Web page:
Michigan's racing commissioner said her office continues to field inquiries from companies interested in operating a Thoroughbred track in the Detroit metropolitan area, something horsemen believe is a key to any future growth for the sport.
Thoroughbred racing left the metro area at the end of 1998 when Ladbroke Detroit Race Course shut down. It moved across the state to Great Lakes Downs, the Magna Entertainment-owned facility located not far from Lake Michigan.
In 1998, DRC generated $147.5 million in total handle. In 2001, Great Lakes Downs, located in a much smaller market, generated $19.8 million in total handle.
"In the last few months, viable companies have come to me to talk about a track license in Detroit, and Magna was one of them," racing commissioner Annette Bacola said. "The demographics are good in Michigan--people love gaming. We are looking forward to expansion in Michigan, and looking forward to again having a metro area Thoroughbred track."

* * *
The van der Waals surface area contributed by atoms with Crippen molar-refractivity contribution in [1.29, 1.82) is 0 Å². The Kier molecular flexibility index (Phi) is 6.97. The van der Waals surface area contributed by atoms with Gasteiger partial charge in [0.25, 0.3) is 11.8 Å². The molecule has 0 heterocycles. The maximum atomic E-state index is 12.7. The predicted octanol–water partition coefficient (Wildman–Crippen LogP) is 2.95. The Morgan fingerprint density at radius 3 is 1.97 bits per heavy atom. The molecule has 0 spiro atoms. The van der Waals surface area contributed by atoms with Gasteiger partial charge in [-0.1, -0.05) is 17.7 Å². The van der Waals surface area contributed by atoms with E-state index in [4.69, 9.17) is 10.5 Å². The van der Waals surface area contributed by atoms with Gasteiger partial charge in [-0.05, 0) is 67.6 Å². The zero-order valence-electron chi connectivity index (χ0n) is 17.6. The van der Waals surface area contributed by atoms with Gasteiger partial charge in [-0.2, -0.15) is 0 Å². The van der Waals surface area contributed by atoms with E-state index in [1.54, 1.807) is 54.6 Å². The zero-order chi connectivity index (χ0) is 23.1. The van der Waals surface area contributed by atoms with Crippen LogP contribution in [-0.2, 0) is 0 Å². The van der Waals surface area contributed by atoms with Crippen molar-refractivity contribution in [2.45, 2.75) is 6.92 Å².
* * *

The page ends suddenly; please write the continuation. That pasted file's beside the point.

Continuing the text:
When DRC closed, there was talk of reviving Thoroughbred racing at Hazel Park, a Standardbred track in the metro area. Nothing came of it, and the track's current owners have been reluctant to sell the facility, which is an ideal location just north of the city.
Magna chairman Frank Stronach previously expressed interest in developing a racetrack and entertainment center near Detroit. Bacola wouldn't reveal the identities of the other companies.
Meanwhile, Bacola said legislation that would authorize off-track betting and legalize racetrack card clubs "could give Michigan racing a new lease on life" should the bills pass. She said legislation to authorize slot machines at tracks probably has little chance to be approved given the current climate in the state capital and the strong casino lobby in Michigan.